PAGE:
Limiting Locality Profiteering: New Hampshire Supreme Court Strikes Down State Statute Permitting Localities to Profit from Sales of Seized Tax-Delinquent Properties this burgeoning era of creative and aggressive tax collecting efforts by localities, the New Hampshire Supreme Court has unanimously struck down a state statute from permitting localities to profit from sales of properties acquired by tax deed after the passage of three years.  The Court held the state statute unconstitutional under the state constitution’s taking clause, which prohibits localities from taking property without just compensation.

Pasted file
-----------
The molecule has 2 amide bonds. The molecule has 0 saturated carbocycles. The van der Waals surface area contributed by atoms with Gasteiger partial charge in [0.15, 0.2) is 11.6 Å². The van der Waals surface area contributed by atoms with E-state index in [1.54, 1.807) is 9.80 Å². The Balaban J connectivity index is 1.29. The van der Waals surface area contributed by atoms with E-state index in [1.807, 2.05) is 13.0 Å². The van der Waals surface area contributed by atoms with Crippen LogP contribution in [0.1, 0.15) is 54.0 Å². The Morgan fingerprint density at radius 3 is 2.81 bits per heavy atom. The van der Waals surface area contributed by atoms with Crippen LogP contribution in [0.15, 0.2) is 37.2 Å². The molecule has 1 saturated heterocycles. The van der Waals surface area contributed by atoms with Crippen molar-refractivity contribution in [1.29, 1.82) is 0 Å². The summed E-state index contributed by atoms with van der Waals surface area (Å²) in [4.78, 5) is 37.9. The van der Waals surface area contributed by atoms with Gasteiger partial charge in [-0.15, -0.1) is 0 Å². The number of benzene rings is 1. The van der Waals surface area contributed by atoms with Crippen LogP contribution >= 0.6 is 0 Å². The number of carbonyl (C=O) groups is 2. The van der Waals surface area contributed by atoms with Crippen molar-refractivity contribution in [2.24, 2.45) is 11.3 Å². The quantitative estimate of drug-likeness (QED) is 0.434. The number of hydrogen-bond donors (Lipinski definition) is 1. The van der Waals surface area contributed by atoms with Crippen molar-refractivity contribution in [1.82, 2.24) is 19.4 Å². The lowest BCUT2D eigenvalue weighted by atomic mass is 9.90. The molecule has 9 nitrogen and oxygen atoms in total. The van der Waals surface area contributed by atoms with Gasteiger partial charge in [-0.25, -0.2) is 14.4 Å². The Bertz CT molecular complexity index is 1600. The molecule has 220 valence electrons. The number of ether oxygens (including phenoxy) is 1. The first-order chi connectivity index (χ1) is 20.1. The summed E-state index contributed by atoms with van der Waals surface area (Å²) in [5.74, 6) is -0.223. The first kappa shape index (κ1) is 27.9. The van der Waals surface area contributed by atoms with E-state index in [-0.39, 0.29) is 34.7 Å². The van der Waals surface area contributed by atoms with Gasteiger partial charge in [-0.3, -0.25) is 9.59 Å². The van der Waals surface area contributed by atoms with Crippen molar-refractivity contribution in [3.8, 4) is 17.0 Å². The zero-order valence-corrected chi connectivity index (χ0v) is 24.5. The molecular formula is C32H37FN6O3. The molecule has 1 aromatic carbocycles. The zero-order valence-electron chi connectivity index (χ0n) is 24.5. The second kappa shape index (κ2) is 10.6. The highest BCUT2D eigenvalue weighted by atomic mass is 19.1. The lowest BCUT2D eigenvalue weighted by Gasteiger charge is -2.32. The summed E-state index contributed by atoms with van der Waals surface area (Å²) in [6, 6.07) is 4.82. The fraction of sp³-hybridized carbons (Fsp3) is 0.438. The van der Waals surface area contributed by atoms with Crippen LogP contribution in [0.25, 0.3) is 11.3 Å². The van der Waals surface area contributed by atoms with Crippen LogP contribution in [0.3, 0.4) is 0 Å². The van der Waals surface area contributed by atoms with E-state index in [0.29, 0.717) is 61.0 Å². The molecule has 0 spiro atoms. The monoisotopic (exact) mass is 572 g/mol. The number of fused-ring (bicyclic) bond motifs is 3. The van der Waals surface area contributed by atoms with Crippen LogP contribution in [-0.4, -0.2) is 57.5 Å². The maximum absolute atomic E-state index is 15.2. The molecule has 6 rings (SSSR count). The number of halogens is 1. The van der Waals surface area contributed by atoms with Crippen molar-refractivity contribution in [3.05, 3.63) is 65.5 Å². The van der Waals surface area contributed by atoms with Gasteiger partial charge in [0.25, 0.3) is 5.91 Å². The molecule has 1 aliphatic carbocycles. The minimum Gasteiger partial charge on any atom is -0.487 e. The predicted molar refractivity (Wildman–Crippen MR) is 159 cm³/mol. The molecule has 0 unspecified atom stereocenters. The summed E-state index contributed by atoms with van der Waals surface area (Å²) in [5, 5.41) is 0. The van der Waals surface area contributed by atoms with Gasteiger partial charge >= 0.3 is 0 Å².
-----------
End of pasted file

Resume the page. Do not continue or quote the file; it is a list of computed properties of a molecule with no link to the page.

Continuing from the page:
The taxpayer in question was an individual who, upon notice that his home was to be sold as a result of unpaid property taxes, offered to pay back taxes and interest but requested a waiver of resulting penalties due to ongoing medical problems. The town council rejected the offer, sold the property for more than three times the total amount owed to the town in back taxes, interest, costs and penalties, and then retained not only the monies owed but also the excess profits received from the sale.

To remedy the constitutional violation, the Court held the locality must pay the taxpayer the excess proceeds of the sale after the amounts owed to the locality.

The opinion is here.